After the celebration wound down in Tampa, Fla.— and the 2008 Cal State Dominguez Hills (CSUDH) men’s soccer team walked off the field with a Division II NCAA National Championship—the coaching staff made its way back out.
“We didn’t know when we would be back. We wanted to take in the moment, and it was a really good one,” said Joe Flanagan, head coach of the CSUDH men’s soccer team, who explained that walking back on the field is among his most memorable moments as coach. “We had won 3-0, and every player got into the game. We just wanted to soak it in.”
The 2008 title was the second of the team’s two national championships under Flanagan—the first was in 2000. But as significant as those titles have been for Flanagan, the team and the university, they are just a glimpse of the impact that he has had on the team in his 22-year coaching career at CSUDH. And it doesn’t appear that he’s ready to hang up his hat.
This past season the team took its eighth California Collegiate Athletic Association (CCAA) conference title—the seventh with Flanagan as coach—and Flanagan was named CCAA Coach of the Year, for the fifth time. He also reached and surpassed a milestone 300th win as head coach, adding even more luster to his legacy as the winningest coach in CSUDH history.
“My 300th win this season felt great,” said Flanagan, a 48-year-old father of four who lives in Palos Verdes. “It was like ‘Wow!—I’ve really have been here a long time.’”
A Storied Career
The winning really began nearly 30 years ago when in 1986 Flanagan enrolled as a political science student at CSUDH, and joined the men’s soccer team.
While on the team, he added some significant ink to the men’s soccer record book. He currently stands as CSUDH’s all-time leading scorer with 38 goals and holds the record for most goals scored in one game with four. He is also tied for second for the most overall points in school history with 89.
After he graduated in 1989, Flanagan launched an impressive stint in the pros, while serving as an assistant coach at CSUDH. He played for LA United, the LA Heat, and in 1994—the year he became head coach of men’s soccer squad—he was named Rookie of the Year by the United States Independent Soccer League playing for the Los Angeles Salsa.
“I’ve been on campus in some capacity since the day I became a student,” said Flanagan. “As an assistant coach, we played against teams, such as UCLA, with very good soccer traditions. I always felt I could create something like that here—something that we, and the university, could be proud of. We could create a tradition that when players graduated they could look back and take pride.”
Winning didn’t come immediately. The team didn’t see its first title under his leadership until 1999.
“It showed our team and program [in 1999] that we could win. That was important, and a huge pillar that we had to knock down. We had ended up in big games before, but weren’t lucky enough to win them,” Flanagan said. “All the kids who came back in 2000 suddenly had this belief that they could do it—that they could win a big game. We went on to win our first national title that year.”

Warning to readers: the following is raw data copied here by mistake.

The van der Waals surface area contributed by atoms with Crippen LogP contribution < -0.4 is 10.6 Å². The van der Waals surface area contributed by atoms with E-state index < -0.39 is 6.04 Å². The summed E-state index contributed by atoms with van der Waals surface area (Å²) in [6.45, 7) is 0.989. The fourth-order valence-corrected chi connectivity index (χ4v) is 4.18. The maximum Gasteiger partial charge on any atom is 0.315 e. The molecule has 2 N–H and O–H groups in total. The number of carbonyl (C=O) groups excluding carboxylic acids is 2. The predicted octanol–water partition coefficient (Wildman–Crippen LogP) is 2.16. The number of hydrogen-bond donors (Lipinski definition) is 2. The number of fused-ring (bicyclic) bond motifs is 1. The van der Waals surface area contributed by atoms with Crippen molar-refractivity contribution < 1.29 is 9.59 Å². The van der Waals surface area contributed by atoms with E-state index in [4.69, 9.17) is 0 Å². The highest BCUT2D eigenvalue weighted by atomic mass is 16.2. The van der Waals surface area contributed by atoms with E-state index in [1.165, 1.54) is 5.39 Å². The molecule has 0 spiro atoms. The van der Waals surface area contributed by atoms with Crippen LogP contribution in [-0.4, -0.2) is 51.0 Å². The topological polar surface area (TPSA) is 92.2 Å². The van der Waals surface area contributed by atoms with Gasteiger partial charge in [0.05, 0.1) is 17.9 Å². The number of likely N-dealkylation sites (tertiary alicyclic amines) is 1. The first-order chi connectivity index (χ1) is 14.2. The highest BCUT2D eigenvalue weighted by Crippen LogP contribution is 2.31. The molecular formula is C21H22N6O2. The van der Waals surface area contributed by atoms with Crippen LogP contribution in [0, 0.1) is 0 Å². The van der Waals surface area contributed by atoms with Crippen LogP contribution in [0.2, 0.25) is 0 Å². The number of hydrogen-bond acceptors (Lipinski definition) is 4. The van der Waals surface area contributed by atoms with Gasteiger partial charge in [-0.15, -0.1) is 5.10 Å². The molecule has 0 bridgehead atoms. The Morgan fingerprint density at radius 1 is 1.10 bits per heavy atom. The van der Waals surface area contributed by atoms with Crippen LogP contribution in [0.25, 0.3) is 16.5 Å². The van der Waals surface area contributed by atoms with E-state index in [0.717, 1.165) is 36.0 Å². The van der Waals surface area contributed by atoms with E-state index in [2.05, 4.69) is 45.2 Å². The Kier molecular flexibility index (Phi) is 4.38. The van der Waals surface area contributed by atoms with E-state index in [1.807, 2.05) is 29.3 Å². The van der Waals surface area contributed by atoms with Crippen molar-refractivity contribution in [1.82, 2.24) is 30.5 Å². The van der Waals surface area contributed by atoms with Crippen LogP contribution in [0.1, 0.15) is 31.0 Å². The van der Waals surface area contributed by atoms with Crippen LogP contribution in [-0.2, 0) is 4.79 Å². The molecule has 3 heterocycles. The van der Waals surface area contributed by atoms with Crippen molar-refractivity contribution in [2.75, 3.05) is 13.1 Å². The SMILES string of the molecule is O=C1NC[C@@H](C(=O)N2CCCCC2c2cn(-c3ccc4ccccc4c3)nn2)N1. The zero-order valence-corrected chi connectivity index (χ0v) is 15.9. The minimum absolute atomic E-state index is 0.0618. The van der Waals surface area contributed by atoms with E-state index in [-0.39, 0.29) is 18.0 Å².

That year, they also took home the CCAA Tournament Championship and the NCAA Far West Championship titles.
The men’s soccer team continued their success and “had a great run” from 1999 to 2010, making it to the playoffs or the conference finals nearly every year, according to Flanagan.
Several of the CSUDH ballers Flanagan coached during that time have gone on to play professional soccer, and some still play today. Toro All-American Kei Kamara, a forward with the Columbus Crew, is currently ranked 14th by Major League Soccer, and Alejandro Covarrubias is a midfielder for the LA Galaxy II squad.
As the titles pile up for the team over the years, so did the accolades for Flanagan. In his second year as head coach, he had been honored with his first of the five CCAA Coach of the Year honors, and grabbed his second in that storied 2000 season.
In 2001, he nabbed both CCAA and NCAA II West Region Coach of the Year recognitions.
A year later, Flanagan and his coaching staff doubled down, adding CSUDH’s women’s soccer team to their duties, which they managed for 12 years. Under Flanagan’s guidance, the women’s team took one NCAA West Region crown, one CCAA championship, and made seven CCAA and six NCAA postseason appearances.
In 2009, the year the Toros reached the NCAA Championship game, Flanagan again earned a familiar distinction: Women’s Soccer All-Region Coach of the Year from the National Soccer Coaches Association of America.
Flanagan has also been coaching youth soccer since the late 1990s, which he continues today.
“Working on the youth side has done a lot to bring exposure to the university,” he said. “Today, we are also working to contact and gather our alumni players. They are getting back in sync with the campus.”
Flanagan has been working side-by-side with associate head coach, Jeff Tuttle, since he became head coach two decades ago. In 2006, they were joined by assistant coach, Drew Rea.
“Our program for the past 20 years—ever since we took over—has been competitive, and we’ve had a couple of excellent runs in the past,” said Flanagan. “That’s why this year’s Coach of the Year honor was so memorable—because it’s been a while for us. It’s always been about all of us.”